If it could be turned into a movie. "One producer called me and said he'd like to be involved in any film I make except this one!" Dad recalls, laughing. "Daisy was turned down by virtually everyone in Los Angeles."
Despite the fact that my dad is prone to spectacular exaggeration — "ghastly" is one of his favorite words, even for the most minor inconveniences — this was not one of those occasions. After some digging at the American Film Institute, I learned that Daisy was rejected by Walt Disney Studios, 20th Century Fox, Universal, Paramount and Columbia. The only place that was willing to roll the dice was Warner Bros. Says my father: "I suspect they lacked enthusiasm but found it difficult to refuse someone with Zanuck's track record."
Daisy was financed by Canadian producer Jake Eberts, who read the script, adapted by Uhry (who ended up winning an Oscar for the screenplay), while on vacation at a ski resort. A budget of about $7 million ($14.4 million today) had to cover 25 years of plotline, which ruled out the option of building sets. Every location was real, given "exemplary detail," Dad says, by set decorator Crispian Sallis.
Casting Daisy's son, Boolie, was an unexpected headache. "Warners [wasn't] overjoyed at either Morgan or Jessica and insisted on a 'name' actor. I thought this would be a fairly simple matter, but was stunned to find there seemed to be no actors, or their agents, who considered the part to be worthwhile." Despair had set in, until one night Dad got a call from Dan Aykroyd, who offered to do the role even when warned about the "minuscule" salary.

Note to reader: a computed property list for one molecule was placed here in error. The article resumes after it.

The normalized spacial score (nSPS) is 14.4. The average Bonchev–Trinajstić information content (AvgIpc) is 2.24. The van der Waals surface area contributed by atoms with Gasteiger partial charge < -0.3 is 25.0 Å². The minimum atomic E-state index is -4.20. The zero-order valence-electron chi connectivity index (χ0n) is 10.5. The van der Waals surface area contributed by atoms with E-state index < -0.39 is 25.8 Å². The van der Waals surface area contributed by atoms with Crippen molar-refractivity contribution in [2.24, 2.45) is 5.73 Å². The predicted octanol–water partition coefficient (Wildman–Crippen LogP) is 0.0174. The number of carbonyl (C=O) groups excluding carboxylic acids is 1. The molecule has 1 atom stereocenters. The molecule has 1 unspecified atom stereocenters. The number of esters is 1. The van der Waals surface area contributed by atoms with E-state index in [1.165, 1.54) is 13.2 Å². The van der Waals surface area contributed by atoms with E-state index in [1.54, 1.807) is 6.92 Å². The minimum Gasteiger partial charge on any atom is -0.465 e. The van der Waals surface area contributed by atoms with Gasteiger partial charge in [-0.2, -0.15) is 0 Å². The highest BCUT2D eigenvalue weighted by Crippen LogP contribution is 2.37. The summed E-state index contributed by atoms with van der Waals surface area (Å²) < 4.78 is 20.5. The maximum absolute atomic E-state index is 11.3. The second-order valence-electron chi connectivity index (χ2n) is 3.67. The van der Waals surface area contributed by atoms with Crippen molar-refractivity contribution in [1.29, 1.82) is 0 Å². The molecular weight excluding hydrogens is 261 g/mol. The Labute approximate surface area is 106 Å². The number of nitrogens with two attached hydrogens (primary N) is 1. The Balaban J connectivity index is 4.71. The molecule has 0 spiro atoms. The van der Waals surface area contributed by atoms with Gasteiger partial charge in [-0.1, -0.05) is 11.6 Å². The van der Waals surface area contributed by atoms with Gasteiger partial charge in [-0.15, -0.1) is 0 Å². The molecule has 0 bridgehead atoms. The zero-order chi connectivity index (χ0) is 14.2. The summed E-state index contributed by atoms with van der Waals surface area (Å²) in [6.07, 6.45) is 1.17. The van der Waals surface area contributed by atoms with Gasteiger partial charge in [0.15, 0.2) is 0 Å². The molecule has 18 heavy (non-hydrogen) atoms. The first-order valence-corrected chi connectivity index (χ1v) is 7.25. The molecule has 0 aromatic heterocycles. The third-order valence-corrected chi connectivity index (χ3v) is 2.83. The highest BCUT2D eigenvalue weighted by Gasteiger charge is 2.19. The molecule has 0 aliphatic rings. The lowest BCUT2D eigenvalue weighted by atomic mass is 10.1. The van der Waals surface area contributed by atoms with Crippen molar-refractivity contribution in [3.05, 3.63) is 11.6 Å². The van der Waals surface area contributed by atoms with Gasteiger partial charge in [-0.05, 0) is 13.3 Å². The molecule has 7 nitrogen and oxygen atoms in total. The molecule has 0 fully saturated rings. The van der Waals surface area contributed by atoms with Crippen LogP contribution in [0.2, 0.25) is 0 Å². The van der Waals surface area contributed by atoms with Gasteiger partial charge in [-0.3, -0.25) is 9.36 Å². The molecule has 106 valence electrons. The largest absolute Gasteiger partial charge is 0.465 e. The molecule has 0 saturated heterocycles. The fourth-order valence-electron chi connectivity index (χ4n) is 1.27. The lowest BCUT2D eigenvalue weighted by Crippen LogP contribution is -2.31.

Dad's memories of the film's 31 shooting days include "terribly funny, often very dirty" on-set jokes from Tandy, who was 80 at the time and frail. "She was supposed to work only a few hours a day, but this proved to be impossible because of the schedule as determined by the budget," he recalls. Throughout those long days, she often stayed in character, keeping her distance from Freeman, just as Daisy would have. But Dad says she was cheerful, cooperative and never fluffed a line. "The only complaint I can remember is, at the end of a long day's shoot, she turned to me and said, 'Mother is tired now, dear.'"
Daisy received wildly enthusiastic reviews upon its Dec. 13, 1989, release, although I never got around to reading any of them until I started writing this piece. One that stood out to me is by Roger Ebert, who noted, "It is an immensely subtle film, in which hardly any of the most important information is carried in the dialogue and in which body language, tone of voice or the look in an eye can be the most important thing in a scene." The subtlety that Dad injects into his work is in contrast to his real life, where he is unabashedly direct with the people he knows well. "It looks like the barber made a mistake," he once told my wife as she showed him her new haircut at the dinner table. "What is that terrible music?" he often asks me as I play the sounds of my beloved rock bands.
Although Daisy was nominated for nine Oscars, grossed $145.8 million worldwide (nearly $300 million today) and became the toast of Hollywood, very few of the producers who rejected the project ever got in touch with Dad to congratulate him. "I wasn't submerged with people calling me and saying, 'What have I done?' " he says, later remembering that he did run into one who confessed, "I can't believe I turned it down."
But controversy clouded the film in subsequent years, revolving around the central, inescapable fact that the movie was about an African American chauffeur driving a white woman — and also that Dad's film was embraced by the overwhelmingly white and male Academy over Spike Lee's Do the Right Thing. Revisiting the 62nd Academy Awards in a New York Times article published in the lead-up to last year's Oscars, in which Peter Farrelly's Green Book (about a white chauffeur driving a black passenger) was competing against Lee's BlacKkKlansman — critic Wesley Morris declared that Daisy was "not the best film of 1989," and that Lee "dramatized a starker truth." He correctly predicted that "2019 might just be 1990 again."